Similarly, the mitigation capabilities of counter-drone technology may implicate criminal prohibitions against intercepting and interfering with communications, damaging a ‘protected computer’ and damaging an ‘aircraft’.[1]

In addition to breaching federal criminal laws, the acquisition, installation and use of UAS detection and/or mitigation technology may violate other laws and regulations administered by the FAA, FCC and the Transport Security Administration (TSA). Such additional laws may cover (amongst others) those in respect of use of airspace, operating certificate(s), interfering with and interruption to air commerce, unauthorised use of spectrum (for radio communications on frequencies requiring individual licenses), and sale and operation of jammers for wireless and radio communication(s).

In a nutshell, governments and law enforcement agencies across the world need to be able to look into the sky, see a drone and instantly know whether the drone is supposed to be there or not and, if it is not supposed to be there, know exactly where the drone has come from and who is it registered under for the offenders to be brought to justice.

This is exactly what India’s institution of the Digital Sky platform aims to achieve. The first-of-its-kind Unmanned Traffic Management (UTM) system facilitates registration and licensing of drones and operators in addition to giving instant clearances to operators for every flight. The controversial “No-Permission, No-Take-off” (NPNT) requirement – long considered the bane for drone manufacturers and operators in India – might just be the ‘simple’ answer that sophisticated counter-drone systems are unable to address.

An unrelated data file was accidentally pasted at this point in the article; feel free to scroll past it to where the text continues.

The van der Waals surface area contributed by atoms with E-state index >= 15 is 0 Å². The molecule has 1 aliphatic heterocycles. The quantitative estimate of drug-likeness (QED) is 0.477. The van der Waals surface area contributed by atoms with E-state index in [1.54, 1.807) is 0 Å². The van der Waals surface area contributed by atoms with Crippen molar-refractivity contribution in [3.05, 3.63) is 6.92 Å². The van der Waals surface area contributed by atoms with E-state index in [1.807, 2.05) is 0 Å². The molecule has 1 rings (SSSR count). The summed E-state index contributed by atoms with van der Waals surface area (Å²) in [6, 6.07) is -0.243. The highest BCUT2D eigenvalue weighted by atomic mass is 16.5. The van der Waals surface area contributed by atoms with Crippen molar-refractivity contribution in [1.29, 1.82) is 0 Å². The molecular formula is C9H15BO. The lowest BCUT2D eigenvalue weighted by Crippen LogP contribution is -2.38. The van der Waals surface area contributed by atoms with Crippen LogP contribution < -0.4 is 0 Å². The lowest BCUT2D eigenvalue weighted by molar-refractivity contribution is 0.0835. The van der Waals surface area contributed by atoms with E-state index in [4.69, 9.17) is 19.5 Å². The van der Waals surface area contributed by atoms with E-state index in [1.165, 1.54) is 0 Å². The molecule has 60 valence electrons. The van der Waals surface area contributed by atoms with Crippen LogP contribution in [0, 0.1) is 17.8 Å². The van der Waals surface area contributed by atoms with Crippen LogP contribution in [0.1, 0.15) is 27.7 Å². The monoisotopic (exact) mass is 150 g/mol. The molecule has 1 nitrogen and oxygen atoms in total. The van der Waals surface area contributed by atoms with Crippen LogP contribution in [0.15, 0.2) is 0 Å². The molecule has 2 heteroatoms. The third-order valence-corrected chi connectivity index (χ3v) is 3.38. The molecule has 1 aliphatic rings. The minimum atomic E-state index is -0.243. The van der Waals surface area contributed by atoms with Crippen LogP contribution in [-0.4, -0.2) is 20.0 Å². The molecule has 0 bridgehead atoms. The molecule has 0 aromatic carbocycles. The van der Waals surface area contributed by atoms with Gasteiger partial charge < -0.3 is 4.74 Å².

The Digital Sky platform allows only those drones that comply with the NPNT protocol to operate in areas demarcated as green and yellow zones, permitting them to fly over almost 70% of the country. Drone flights over urban areas, near defence and strategic installations, airports and border areas, which are categorised as red zones, will require clearance from relevant security agencies before take-off. This means that for green/yellow zones, operators will get automatic clearance and for red demarcated zones, the security agencies will receive specific clearance request. All data and information is uploaded to the Digital Sky platform so that there is no scope for arguments to the contrary at a later stage. Once the operator has been identified and intercepted, bringing the alleged offender to justice can be left to the discretion of the judiciary.

To conclude, it can be stated that both drones and counter-drone technologies play a vital role in maintaining a healthy drone ecosystem, provided they are used by private entities in a manner that does not circumvent civil liability, nor does it become a threat to national security.

Piyush Gupta leads Ince’s Aviation & Competition and India practices in Singapore 

[1] In the FAA Reauthorization Act of 2018, the US Congress codified the terms ‘unmanned aircraft’ as an aircraft that is operated without the possibility of direct human intervention from within or on the aircraft – 49 U.S.C. ss 44801(11).